• Parents deny their desire to go out whenever they want in order to stay home and put the baby to bed or feed them or care for them when they’re sick.
  • Parents deny their own wishes for new shoes or some other purchase to assure their children have nice clothes for school or get that special dinner for their birthday.
  • Parents deny themselves of sleep so they can comfort a crying baby or care for their sick child.
  • Parents deny themselves of the opportunity to avoid those things they find disgusting or gross in order to change diapers and clean up vomit.
  • Parents deny themselves of an afternoon of ease in order to run children to activities, wash clothes, or prepare snacks for their children’s visiting friends.
  • Parents deny themselves when they forget their own agenda for the moment in order to listen carefully to what sounds like child “ramblings” or to engage in child’s play.

It’s not just parents who deny self to express love in action and build a stronger family. Spouses do it as well. It can be seen in simple things like:

  • One spouse denying themselves by giving up control of the remote and watching what their spouse wants to watch.
  • Spouses denying themselves the freedom to go out with whoever they want whenever they want in order to accommodate their spouses’ desires for a night together or because they want to ease their spouses’ concerns.
  • Spouses deny themselves when they forget their own agenda in a conversation and focus on listening intently to what their spouse has to say.

Self-denial may be seen in more extravagant forms as well, like denying oneself of working extra overtime because it will take too much time away from family or being the first to offer forgiveness when a wrong is committed. The point is that healthy families practice self-denial in big and little ways every day. They “consider one another as more important than themselves” and “look not only to their own interests but to the interests of one another as well.” Joseph Campbell expressed the idea of self-denial in marriage when he said, “Marriage is not a simple love affair, it’s an ordeal and the ordeal is the sacrifice of ego to a relationship in which two have become one.” And, from Joseph Campbell once again, “When you make the sacrifice in marriage you’re sacrificing not to each other but to the unity of the relationship.”  To paraphrase slightly, “When you practice self-denial in family, you’re sacrificing the ego to a community we call family, you’re building the unity of your family.”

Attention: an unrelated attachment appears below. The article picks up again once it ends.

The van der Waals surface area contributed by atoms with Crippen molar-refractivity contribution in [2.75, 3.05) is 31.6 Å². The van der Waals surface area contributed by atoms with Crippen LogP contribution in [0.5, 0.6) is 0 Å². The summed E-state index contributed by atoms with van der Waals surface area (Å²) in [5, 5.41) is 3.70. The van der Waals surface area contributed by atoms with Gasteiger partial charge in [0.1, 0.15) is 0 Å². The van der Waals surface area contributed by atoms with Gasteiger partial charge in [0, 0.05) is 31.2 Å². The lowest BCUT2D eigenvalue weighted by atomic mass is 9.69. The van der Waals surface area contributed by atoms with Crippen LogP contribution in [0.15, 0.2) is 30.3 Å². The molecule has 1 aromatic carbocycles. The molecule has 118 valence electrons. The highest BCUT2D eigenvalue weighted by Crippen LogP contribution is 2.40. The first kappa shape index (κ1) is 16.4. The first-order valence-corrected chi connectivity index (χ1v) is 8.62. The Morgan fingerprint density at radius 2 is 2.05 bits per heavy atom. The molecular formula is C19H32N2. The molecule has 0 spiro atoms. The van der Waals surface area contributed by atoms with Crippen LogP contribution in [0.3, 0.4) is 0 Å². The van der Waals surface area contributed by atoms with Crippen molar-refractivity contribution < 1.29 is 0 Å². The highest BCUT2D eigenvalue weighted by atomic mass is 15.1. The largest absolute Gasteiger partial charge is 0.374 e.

Don’t Need No App For That!

Seems today you can find an app for anything. People even feel the need to have an app before they do anything.

  • Don’t want to call certain people in a drunken stupor…”there’s an app for that.” (I think it might be better just to avoid the drunken state, but….)
  • Want to track your bowel movements (related diet, stress, bowel texture) and share “all that crap” with friends…”there’s an app for that.” Perhaps hard to believe, but it’s true.
  • On a slightly different note, want to keep track of every place in the world you have “taken a poop” (or would that be “left a poop,” anyway)…. Yes, “there’s an app for that.”
  • Tired of playing games on your device while your cat sits idly by lounging on the floor…”there’s an app for that.” Your cat can “catch” a digital mouse or fish depending on the app you choose. Now you can play your games without the guilt of your lonely cat staring at you with those big eyes. Hmmmmmm.
  • Find your teen’s behavior irritating? Show them whose boss (or whose best at irritating teen behavior) by irritating them with high frequency sounds…Yes, “there’s an app for that.”
  • Ever had to go to the bathroom in the middle of a movie but you don’t want to miss anything good? Well, you guessed it, “there’s an app for that.” This app will tell you the best times to run to the bathroom during a movie and fills you in on what you’ve missed during your trip.